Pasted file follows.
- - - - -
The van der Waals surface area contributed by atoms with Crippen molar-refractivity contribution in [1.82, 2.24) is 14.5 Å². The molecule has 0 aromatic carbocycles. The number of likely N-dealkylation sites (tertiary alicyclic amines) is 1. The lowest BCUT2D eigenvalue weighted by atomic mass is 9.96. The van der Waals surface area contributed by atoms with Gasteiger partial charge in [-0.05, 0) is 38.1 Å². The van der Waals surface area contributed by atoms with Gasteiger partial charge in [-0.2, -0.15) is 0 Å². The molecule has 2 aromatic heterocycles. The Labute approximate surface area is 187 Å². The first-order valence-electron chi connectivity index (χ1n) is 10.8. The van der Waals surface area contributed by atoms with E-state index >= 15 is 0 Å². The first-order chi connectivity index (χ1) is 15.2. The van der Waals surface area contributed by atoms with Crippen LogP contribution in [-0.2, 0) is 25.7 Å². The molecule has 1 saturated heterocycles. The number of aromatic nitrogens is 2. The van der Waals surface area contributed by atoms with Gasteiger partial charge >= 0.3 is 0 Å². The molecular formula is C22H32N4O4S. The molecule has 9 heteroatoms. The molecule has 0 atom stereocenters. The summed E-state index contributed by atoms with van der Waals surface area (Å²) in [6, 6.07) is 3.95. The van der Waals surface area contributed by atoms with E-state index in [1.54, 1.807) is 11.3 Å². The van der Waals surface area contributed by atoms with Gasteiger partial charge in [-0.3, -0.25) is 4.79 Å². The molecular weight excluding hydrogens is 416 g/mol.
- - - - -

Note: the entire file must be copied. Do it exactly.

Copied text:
The van der Waals surface area contributed by atoms with Crippen molar-refractivity contribution in [1.82, 2.24) is 14.5 Å². The molecule has 0 aromatic carbocycles. The number of likely N-dealkylation sites (tertiary alicyclic amines) is 1. The lowest BCUT2D eigenvalue weighted by atomic mass is 9.96. The van der Waals surface area contributed by atoms with Gasteiger partial charge in [-0.05, 0) is 38.1 Å². The van der Waals surface area contributed by atoms with Gasteiger partial charge in [-0.2, -0.15) is 0 Å². The molecule has 2 aromatic heterocycles. The Labute approximate surface area is 187 Å². The first-order valence-electron chi connectivity index (χ1n) is 10.8. The van der Waals surface area contributed by atoms with E-state index >= 15 is 0 Å². The first-order chi connectivity index (χ1) is 15.2. The van der Waals surface area contributed by atoms with Crippen LogP contribution in [-0.2, 0) is 25.7 Å². The molecule has 1 saturated heterocycles. The number of aromatic nitrogens is 2. The van der Waals surface area contributed by atoms with Gasteiger partial charge >= 0.3 is 0 Å². The molecular formula is C22H32N4O4S. The molecule has 9 heteroatoms. The molecule has 0 atom stereocenters. The summed E-state index contributed by atoms with van der Waals surface area (Å²) in [6, 6.07) is 3.95. The van der Waals surface area contributed by atoms with E-state index in [1.54, 1.807) is 11.3 Å². The van der Waals surface area contributed by atoms with Gasteiger partial charge in [-0.3, -0.25) is 4.79 Å². The molecular weight excluding hydrogens is 416 g/mol.